What to do if you're suffering domestic abuse in Northumberland during lockdown

You are not alone – that’s the message from Northumberland County Council to anyone who feels at risk of domestic abuse during the coronavirus lockdown.

Monday, 20th April 2020, 1:50 pm
Picture c/o PA

The order for people to stay at home has raised concerns about adults and children being confined to their houses with abusive or controlling partners.

Now, the council has underlined that same message for anyone who is experiencing or at risk of domestic abuse.

Sign up to our daily newsletter

The i newsletter cut through the noise

Coun Veronica Jones, the cabinet member for adult wellbeing and health, said: “We know that this is a difficult and worrying time for everyone, but particularly so for adults and children living with domestic abuse.

“We want those people to know that there is still help available, and although this support may be different from before, the council will still strive to provide someone to speak with either over the phone or online.”

The council is encouraging residents to report abuse if they see or hear it. If a member of the public suspects someone is at risk of domestic abuse, they are advised not to approach the perpetrator about their behaviour, as this could escalate the abuse and put them in further danger.

If you are in danger but unable to talk on the phone, dial 999 followed by 55, and you will receive police assistance without having to speak.

Advice and support is available in Northumberland by calling 01670 820199 or visiting https://www.placesforpeople.co.uk/supported-living/domestic-abuse

It comes as the Centre for Social Justice (CSJ) has issued a new report urging everyone to watch out for signs of domestic abuse among their neighbours in the wake of a sharp rise in attacks during lockdown.

The CSJ found that calls to the National Abuse Hotline in the UK soared by 65% last month and by 25% in a five-day period last week, Age UK has reported an 88% increase in calls to its advice line, and the Refuge helpline for victims saw a 120% increase in one day.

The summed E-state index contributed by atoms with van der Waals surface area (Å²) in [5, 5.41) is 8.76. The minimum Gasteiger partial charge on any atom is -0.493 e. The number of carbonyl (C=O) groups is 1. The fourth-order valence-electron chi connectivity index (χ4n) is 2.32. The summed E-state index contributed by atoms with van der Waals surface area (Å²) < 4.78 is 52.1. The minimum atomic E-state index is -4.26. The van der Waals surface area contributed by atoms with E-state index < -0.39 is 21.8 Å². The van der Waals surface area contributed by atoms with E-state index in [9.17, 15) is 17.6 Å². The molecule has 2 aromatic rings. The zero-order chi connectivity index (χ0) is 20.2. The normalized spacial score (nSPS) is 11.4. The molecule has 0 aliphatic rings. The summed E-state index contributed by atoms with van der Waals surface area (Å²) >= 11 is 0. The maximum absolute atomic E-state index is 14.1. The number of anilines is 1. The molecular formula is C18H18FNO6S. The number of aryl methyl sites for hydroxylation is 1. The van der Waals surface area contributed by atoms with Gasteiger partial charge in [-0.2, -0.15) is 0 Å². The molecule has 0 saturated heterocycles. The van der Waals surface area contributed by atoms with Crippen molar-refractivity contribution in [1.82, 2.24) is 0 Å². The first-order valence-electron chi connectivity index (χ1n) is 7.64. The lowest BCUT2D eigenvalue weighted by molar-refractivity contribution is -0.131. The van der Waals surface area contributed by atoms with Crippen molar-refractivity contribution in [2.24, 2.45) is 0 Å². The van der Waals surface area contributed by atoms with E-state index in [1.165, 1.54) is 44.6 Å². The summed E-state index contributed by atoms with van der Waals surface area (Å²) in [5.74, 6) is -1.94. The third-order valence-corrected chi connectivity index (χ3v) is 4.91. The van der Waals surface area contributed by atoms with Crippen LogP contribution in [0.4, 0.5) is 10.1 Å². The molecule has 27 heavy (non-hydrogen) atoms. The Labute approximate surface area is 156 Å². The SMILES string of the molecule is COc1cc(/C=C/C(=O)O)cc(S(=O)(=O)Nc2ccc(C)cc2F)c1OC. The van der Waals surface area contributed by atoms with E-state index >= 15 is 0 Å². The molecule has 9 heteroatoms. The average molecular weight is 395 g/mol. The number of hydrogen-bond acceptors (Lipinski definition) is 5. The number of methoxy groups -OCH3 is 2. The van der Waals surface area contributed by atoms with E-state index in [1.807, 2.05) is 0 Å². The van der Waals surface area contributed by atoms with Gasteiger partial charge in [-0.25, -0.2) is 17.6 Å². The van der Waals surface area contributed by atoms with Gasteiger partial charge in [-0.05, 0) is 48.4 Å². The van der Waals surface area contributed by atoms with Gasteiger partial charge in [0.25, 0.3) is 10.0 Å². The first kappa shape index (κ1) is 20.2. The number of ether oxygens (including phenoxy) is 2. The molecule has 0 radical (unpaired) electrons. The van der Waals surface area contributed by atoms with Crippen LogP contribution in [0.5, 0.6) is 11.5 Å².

Cristina Odone, head of family policy at the CSJ and author of the report, said: “Lockdown has shown us how important our social fabric is; we rely on the kindness of strangers, but also on their watchfulness.

“This is an extraordinary time, that calls for extraordinary measures. At the risk of being accused of instigating a snooper’s charter, I would call on everyone to be on red alert – spot the victims and blow the whistle on their abuser.

“Victims should know they are not alone – the rest of us have their back.”

Meanwhile, Northumbria Police is sending out the message that it is there for children or young people suffering abuse at home.

Detective Chief Inspector Shelley Hudson said: “School is so often a safe place for those who suffer or witness abuse in the home. It provides much-needed respite and offers the opportunity to seek help from trusted teachers and friends.

“Restrictions in place means this security has been taken away increasing the potential for people to feel alone, scared and cut-off from vital support networks – that’s why it is vitally important that children and young people who are concerned about their safety speak to the police or a charity helpline.

“We are also urging those who are worried about a child to come forward with information.”

To contact police if it’s not urgent, you can ring 101 or make a report online via the Northumbria Police website. In an emergency and if someone is in immediate danger, always call 999.

However, if youngsters do not want to talk to the police or a social worker, they can also call Childline on 0800 1111.

Members of the public can also contact the NSPCC by text message on 88858 to report concerns about a child. This service is free and anonymous.

Childline has today (Friday, April 17) revealed it has seen large numbers of children getting in touch due to coronavirus, carrying out more than 1,700 counselling sessions about the issue in the last three weeks alone, bringing the new total to more than 2,200 since the end of January.

Despite Childline having to close the night service for the first time and having a 30% drop in volunteer hours, due to counsellors having to self-isolate, it’s battling to still be there for children across the UK.

The NSPCC, which runs Childline, has launched and emergency appeal – We’re still here for children – urging the public to visit its website and donate £10 so the charity can continue to answer calls.

A message from the Editor:

Thank you for reading this story on our website. While I have your attention, I also have an important request to make of you.

In order for us to continue to provide high quality and trusted local news on this free-to-read site, I am asking you to also please purchase a copy of our newspaper.

Our journalists are highly trained and our content is independently regulated by IPSO to some of the most rigorous standards in the world. But being your eyes and ears comes at a price. So we need your support more than ever to buy our newspapers during this crisis.

With the coronavirus lockdown having a major impact on many of our local valued advertisers - and consequently the advertising that we receive - we are more reliant than ever on you helping us to provide you with news and information by buying a copy of our newspaper.

Thank you